Tender is the night, p.1
Tender Is the Night, page 1
Tender is the Night
F. Scott Fitzgerald was born in 1896 in St Paul, Minnesota, and went to Princeton University, which he left in 1917 to join the army. He was said to have epitomized the Jazz Age, which he himself defined as 'a generation grown up to find all Gods dead, all wars fought, all faiths in man shaken'. In 1920 he married Zelda Sayre. Their traumatic marriage and her subsequent breakdowns became the leading influence on his writing. Among his publications were five novels, This Side of Paradise, The Great Gatsby, The Beautiful and Damned, Tender is the Night and The Last Tycoon (his last and unfinished work); six volumes of short stories and The Crack-Up, a selection of autobiographical pieces. Fitzgerald died suddenly in 1940. After his death The New York Times said of him that 'He was better than he knew, for in fact and in the literary sense he invented a "generation" ... he might have interpreted and even guided them, as in their middle years they saw a different and nobler freedom threatened with destruction.'
Richard Godden is Professor of American Literature in the Department of American Studies at the University of Keele. His interest in how economic structures may be read as the generative source of fictional forms is reflected in his critical studies Fictions of Capital (1990) and Fictions of Labour (1997).
F. SCOTT FITZGERALD
Tender is the Night
Edited by ARNOLD GOLDMAN
With an Introduction and Notes by RICHARD GODDEN
Published by the Penguin Group
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Penguin Books Ltd, Registered Offices: 80 Strand, London WC2R 0RL, England
First published 1934
Revised version published 1951
Revised version published in Penguin Books 1955
First edition, with emendations, published in Penguin Books 1982
First edition, with further emendations, reprinted 1986
Reprinted with a new Introduction and Notes 1998
Reprinted in Penguin Classics 2000
Copyright 1934 (c) F. Scott Fitzgerald
Editorial matter copyright (c) Arnold Goldman, 1982, 1986
Introduction and Notes copyright (c) Richard Godden, 1998
All rights reserved
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GERALD AND SARA
TENDER IS THE NIGHT
Note on the Text
List of Variants
"Already with thee! tender is the night,
... But here there is no light,
Save what from heaven is with the breezes blown
Through verdurous glooms and winding mossy ways."
"Ode to a Nightingale"
At the close of Book I, Dick Diver is a skilled socialite; at the close of the first sentence of Book II, he is Doctor Richard Diver, his professional education following in rapid paraphrase. In Book I there have been intimations of a proper job, a 'work house' glimpsed (35), a 'scientific treatise' abandoned (72), a medical practice discontinued (73) ... but nothing to undermine the prevalent impression of Dick as a man who can spot a beach, talk to hoteliers; organize a party, borrow the Shah of Persia's car, gloss a battlefield - in short, make it 'all right' (125) for expatriate Americans, 'promenading insouciantly upon the national prosperity' (85). As such, Dick does the dollar's work.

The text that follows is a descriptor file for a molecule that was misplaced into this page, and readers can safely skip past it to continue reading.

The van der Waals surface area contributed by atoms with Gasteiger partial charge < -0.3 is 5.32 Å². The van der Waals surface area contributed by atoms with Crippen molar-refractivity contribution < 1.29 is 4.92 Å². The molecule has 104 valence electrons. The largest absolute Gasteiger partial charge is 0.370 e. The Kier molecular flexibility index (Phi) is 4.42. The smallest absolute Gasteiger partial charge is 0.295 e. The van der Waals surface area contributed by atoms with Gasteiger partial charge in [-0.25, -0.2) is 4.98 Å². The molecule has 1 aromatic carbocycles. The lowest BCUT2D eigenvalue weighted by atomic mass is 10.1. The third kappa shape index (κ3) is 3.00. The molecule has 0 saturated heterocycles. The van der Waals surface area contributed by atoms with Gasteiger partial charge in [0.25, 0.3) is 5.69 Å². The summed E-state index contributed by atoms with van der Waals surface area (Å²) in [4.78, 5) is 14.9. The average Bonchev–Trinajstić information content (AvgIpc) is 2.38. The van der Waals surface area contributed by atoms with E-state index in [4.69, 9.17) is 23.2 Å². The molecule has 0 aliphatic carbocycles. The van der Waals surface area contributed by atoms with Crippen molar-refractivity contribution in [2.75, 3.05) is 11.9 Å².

A demobbed American in Paris, making a living by selling American newspapers to English speakers at inflated prices, shows Dick a cartoon featuring 'a stream of Americans pouring from the gangplank of a liner freighted with gold'. The salesman offers an estimate of 'two hundred thousand' passengers, spending 'ten million a summer' (105). Arguably, his guess is conservative: the economic historian Herbert Feis speaks of a decade in which the dollar, operating as 'the universal balm' engaged in 'exuberant tours of the world [looking] for something to do' (Feis 48), while Emily Rosenberg notes that 'the United States flooded the world with products, branch plants and investment capital ... making the decade one of the most economically expansive in the nation's history' (Rosenberg 122). Baby Warren follows suit, investing capital from the sale of Chicago property in a Swiss psychiatric 'plant' (Fitzgerald's noun (192)). In 1919 direct US investment abroad ran at $38 million, the amount rising to $7.9 billion by 1924. During the summer of 1925, Nicole Warren litters the beach at Tarmes with parasols, portable bath houses and inflatable horses, items which for Fitzgerald exemplify 'the first burst of luxury manufacturing after the War' (27). Given Nicole's spending spree in Paris (65), there is every chance that these are of European manufacture. But, since the US government encouraged private overseas loans in the post-war period, European manufacturers are likely to be operating thanks to the exuberancy of the dollar. To schematize: the US emerged from the war with a great capital surplus and owning much of the world's gold; in order to sell abroad it had to transfer wealth to potential buyers. Dick's liner becomes the ship of state offloading gold on behalf of 'a global expansion of American property holding' (Rosenberg 157).